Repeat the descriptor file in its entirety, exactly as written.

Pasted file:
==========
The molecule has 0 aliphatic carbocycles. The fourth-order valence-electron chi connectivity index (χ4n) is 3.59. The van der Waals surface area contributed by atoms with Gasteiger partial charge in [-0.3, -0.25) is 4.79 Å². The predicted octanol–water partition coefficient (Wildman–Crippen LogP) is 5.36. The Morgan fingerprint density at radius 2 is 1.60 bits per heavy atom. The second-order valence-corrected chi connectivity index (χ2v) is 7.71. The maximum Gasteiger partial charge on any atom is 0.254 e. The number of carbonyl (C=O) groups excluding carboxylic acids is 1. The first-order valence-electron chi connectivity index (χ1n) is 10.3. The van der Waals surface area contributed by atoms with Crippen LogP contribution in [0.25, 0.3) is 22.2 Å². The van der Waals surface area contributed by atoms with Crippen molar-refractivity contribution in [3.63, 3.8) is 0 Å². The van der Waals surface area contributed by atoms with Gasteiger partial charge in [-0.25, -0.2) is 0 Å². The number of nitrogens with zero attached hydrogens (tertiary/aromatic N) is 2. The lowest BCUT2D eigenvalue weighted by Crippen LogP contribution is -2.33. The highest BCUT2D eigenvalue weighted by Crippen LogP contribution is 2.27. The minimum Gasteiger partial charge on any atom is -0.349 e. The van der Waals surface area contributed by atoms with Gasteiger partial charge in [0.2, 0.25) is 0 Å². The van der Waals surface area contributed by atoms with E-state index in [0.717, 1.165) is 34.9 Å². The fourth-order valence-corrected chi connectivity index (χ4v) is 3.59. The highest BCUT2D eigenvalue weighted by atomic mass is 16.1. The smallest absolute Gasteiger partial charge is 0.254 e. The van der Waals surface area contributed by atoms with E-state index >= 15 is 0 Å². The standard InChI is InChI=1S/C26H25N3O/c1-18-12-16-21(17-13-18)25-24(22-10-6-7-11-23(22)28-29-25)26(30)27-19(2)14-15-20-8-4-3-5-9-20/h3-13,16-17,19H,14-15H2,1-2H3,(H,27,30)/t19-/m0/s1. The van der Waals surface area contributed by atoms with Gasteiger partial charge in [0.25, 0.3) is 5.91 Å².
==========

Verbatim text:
The molecule has 0 aliphatic carbocycles. The fourth-order valence-electron chi connectivity index (χ4n) is 3.59. The van der Waals surface area contributed by atoms with Gasteiger partial charge in [-0.3, -0.25) is 4.79 Å². The predicted octanol–water partition coefficient (Wildman–Crippen LogP) is 5.36. The Morgan fingerprint density at radius 2 is 1.60 bits per heavy atom. The second-order valence-corrected chi connectivity index (χ2v) is 7.71. The maximum Gasteiger partial charge on any atom is 0.254 e. The number of carbonyl (C=O) groups excluding carboxylic acids is 1. The first-order valence-electron chi connectivity index (χ1n) is 10.3. The van der Waals surface area contributed by atoms with Crippen LogP contribution in [0.25, 0.3) is 22.2 Å². The van der Waals surface area contributed by atoms with Crippen molar-refractivity contribution in [3.63, 3.8) is 0 Å². The van der Waals surface area contributed by atoms with Gasteiger partial charge in [-0.25, -0.2) is 0 Å². The number of nitrogens with zero attached hydrogens (tertiary/aromatic N) is 2. The lowest BCUT2D eigenvalue weighted by Crippen LogP contribution is -2.33. The highest BCUT2D eigenvalue weighted by Crippen LogP contribution is 2.27. The minimum Gasteiger partial charge on any atom is -0.349 e. The van der Waals surface area contributed by atoms with Gasteiger partial charge in [0.2, 0.25) is 0 Å². The van der Waals surface area contributed by atoms with E-state index in [0.717, 1.165) is 34.9 Å². The fourth-order valence-corrected chi connectivity index (χ4v) is 3.59. The highest BCUT2D eigenvalue weighted by atomic mass is 16.1. The smallest absolute Gasteiger partial charge is 0.254 e. The van der Waals surface area contributed by atoms with E-state index >= 15 is 0 Å². The standard InChI is InChI=1S/C26H25N3O/c1-18-12-16-21(17-13-18)25-24(22-10-6-7-11-23(22)28-29-25)26(30)27-19(2)14-15-20-8-4-3-5-9-20/h3-13,16-17,19H,14-15H2,1-2H3,(H,27,30)/t19-/m0/s1. The van der Waals surface area contributed by atoms with Gasteiger partial charge in [0.25, 0.3) is 5.91 Å².